1) Getting MagOne working. Or rather, undergraduate summer interns Jamie Mawhinney and Kieran Burley getting it working for grip and posture applications respectively. Application specific calibration and housings need to be developed, but we've achieved proof of concept for both grip and posture, and the hardware and software for running off an Arduino Nano are in place. Low cost there-axis force sensing, here we come!

2) The fully housed PSATs getting up and running... and getting prepared for prehension studies. Low-Cost market tracking, here we come!

I think that'll do for now. In the meantime... back to teaching!

Wednesday, 20 September 2017

Present in Absence: Projecting the Self

Last week saw me in Sheffield for the launch of the N8 Robotics and Autonomous Systems Student Network on behalf of Robotics@Leeds (it was great, thanks) and the AAATE conference on behalf of LUDI (also great, thanks!). There are probably blog posts in both, but I mixed in some of my Augmenting the Body/Self duties by catching up with Sheffield Robotics' Tony Prescott and Michael Szollosy, by picking up a MiRo for Stuart Murray to show off on behalf of the project at the Northern Network for Medical Humanities Research Congress, and using my extended commute to spend some time going through our thoughts from the summer workshop. I'll keep those under my hat, since they'll be going into a grant, but between all these things and presentations at AAATE about NAO and ZORA, and with articles appearing about VR at Leeds, I've been thinking a lot about the limits of the body and the self.

So, I thought I would work through them here, at least to get them straight. Bear in mind this is me thinking off the top of my head without a proper literature review, or any kind of philosophical expertise on self  or consciousness. It's a hot take from an engineer responding to the ideas swirling around me: feel free to correct me.

The limits of the body and Deleuzian revisitings of assemblages and rhizomes have been covered elsewhere on this blog. The skin, as I've noted before, is a pretty handy boundary for delimiting self and other, and the one that we probably instinctively default to. Questions of whether my clothes or equipment should be regarded as part of "me" might seem trivial. The answer is obviously no, since I can put these on and off in a way that I couldn't with any other part of me: even hair or nails, while easily shorn, are not rapidly replaced except by extensions or false nails. Yet, if we take ease of removal and replacement as indicative of the boundary of self, then (as Margirit Schildrick pointed out at our Augmenting the Body finale) what about the human microbiome? The  countless bacteria that we lug around inside us? They aren't easily removed or replaced, though they can be - I can swallow antibiotics and probiotics, I guess. Yet, if I have an abscess, it's not easily removed, so is that part of "me"? And by extension, what about a tattoo, or a pacemaker, artificial hip, or insulin pump? I have none of these, so the question is perhaps facetious. But I do have a dental implant: an artificial tooth screwed in to replace the one knocked out on a school playground in the 80s. Is that "me"? Or does it have to be plugged in to my nervous system to be "me"? In which case, my surviving teeth would count, but not the false tooth - what about hair and nails? Do they count? They don't have nerves (do they? I'm getting outside my field here), even if they transmit mechanical signals back to the skin they're attached to. My tooth isn't like my clothing - I can't take it off and put it back in any more easily than my other teeth: it's screwed into my jaw. I can't swap it out for a "party tooth", I don't need to take it out at night. I treat it exactly as I do my real teeth and 99.99% of the time I'm not even conscious of it, despite it offering a block which is absent sensation when I drink something hot or cold.  Which feels really weird when I do stop to think about it, but after nearly three decades, that very rarely happens.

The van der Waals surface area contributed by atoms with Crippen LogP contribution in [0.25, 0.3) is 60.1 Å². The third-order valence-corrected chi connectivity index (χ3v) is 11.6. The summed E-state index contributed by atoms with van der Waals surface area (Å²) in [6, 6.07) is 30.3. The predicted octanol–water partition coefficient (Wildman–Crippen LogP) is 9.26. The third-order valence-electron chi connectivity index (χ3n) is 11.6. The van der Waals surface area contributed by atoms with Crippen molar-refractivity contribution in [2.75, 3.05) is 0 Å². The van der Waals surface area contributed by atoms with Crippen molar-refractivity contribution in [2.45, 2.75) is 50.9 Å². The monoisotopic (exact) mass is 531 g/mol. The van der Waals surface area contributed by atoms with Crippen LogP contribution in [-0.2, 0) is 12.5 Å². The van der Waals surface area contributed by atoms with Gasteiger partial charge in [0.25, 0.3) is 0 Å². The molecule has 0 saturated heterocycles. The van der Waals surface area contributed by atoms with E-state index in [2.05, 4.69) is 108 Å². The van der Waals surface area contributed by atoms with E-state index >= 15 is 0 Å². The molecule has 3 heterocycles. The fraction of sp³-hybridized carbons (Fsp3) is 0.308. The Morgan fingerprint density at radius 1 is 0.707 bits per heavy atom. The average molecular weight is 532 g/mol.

Of course, the answer is probably: "does it matter?" and/or "it depends". Never has the question of whether that tooth is or isn't "me" arisen, and whether our definition of "self" should extend to walking aids, hearing aids, or glasses will almost certainly depend on context. And for my purposes, I'm sure the extent of body and self matters in engineering for at least one reason: telepresence.